Such a scenario has implications for how a postdoc is defined and how a period of postdoctoral research/scholarship is construed. If the doctoral years can be considered as a period of education, then the postdoctoral years might best be considered as a period of research residency or internship. In fact, legal precedent in Quebec has determined that the postdoc period is a " stage de recherche" or a "research internship." According to this definition, postdocs are not considered to be employees. And they are differentiated from research associates, who are hired by a research supervisor to meet a particular need.
One recent example at my university helped me understand this distinction between a postdoc and a research associate. A certain professor described to me the special value of a certain postdoc in her laboratory by saying, "I brought him here because he was the only person in the world who could do this particular technique that I need to advance my lab's research." I responded by asking whether the person she was describing was in fact a research associate and not a postdoc.
Another way of looking at this is that the postdoctoral experience should, I believe, serve the postdoc in the first instance and the research supervisor in the second instance. In that sense, it is a period of training designed to meet the needs of two people but with the professor's being responsible for the postdoc and not vice versa.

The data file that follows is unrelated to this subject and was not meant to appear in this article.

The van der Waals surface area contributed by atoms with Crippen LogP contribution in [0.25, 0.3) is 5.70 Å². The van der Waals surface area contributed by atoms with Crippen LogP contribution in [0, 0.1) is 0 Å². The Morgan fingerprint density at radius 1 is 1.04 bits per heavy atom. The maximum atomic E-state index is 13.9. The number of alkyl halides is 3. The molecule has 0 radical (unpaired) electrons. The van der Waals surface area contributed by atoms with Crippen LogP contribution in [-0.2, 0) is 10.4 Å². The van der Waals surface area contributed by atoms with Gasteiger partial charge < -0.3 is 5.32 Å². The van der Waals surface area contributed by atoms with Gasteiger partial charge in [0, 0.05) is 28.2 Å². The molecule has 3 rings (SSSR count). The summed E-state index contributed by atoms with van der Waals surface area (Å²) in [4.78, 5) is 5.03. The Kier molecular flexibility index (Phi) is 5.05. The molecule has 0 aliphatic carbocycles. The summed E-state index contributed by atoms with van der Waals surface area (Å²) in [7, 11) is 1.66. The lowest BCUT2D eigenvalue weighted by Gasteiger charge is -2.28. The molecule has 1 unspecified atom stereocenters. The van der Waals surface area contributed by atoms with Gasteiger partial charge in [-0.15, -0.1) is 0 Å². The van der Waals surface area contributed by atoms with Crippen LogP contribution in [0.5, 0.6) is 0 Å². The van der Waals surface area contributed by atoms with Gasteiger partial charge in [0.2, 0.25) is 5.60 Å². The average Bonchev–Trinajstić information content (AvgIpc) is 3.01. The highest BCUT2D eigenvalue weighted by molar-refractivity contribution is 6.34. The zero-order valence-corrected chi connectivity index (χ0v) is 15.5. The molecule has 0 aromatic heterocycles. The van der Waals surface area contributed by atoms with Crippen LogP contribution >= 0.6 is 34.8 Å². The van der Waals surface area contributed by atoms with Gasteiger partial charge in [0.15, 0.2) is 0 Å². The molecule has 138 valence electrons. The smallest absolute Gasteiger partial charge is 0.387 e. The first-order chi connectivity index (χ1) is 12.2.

Given this, I believe that it's time for Canadian universities to reconceptualize postdoctoral training, updating the practices that came into play 10 or more years ago. Up until the 1990s, the practice in our universities went somewhat as follows: A professor would arrange, usually with no involvement of the department or any central university administration, to hire a postdoc. There were no guidelines to help define the postdoctoral experience, no minimum levels for payment, and no clearly stated rights or responsibilities. In fact, at my university, the central archives contained no documents pertaining to postdocs until 1994.
This notion of the reconceptualization of the postdoctoral experience reminds me of a conversation I had with my father 3 years ago. He was 93 at the time, a retired American senior university administrator who, some 45 years earlier, had been in charge of initiating graduate studies at a state university. One day, after I had finished reading aloud to him the Association of American Universities' document on postdocs, he sat quietly for a moment before saying, "This reminds me of where we were with graduate studies about 50 to 60 years ago in the United States. We needed to figure out their educational content and how to administer them."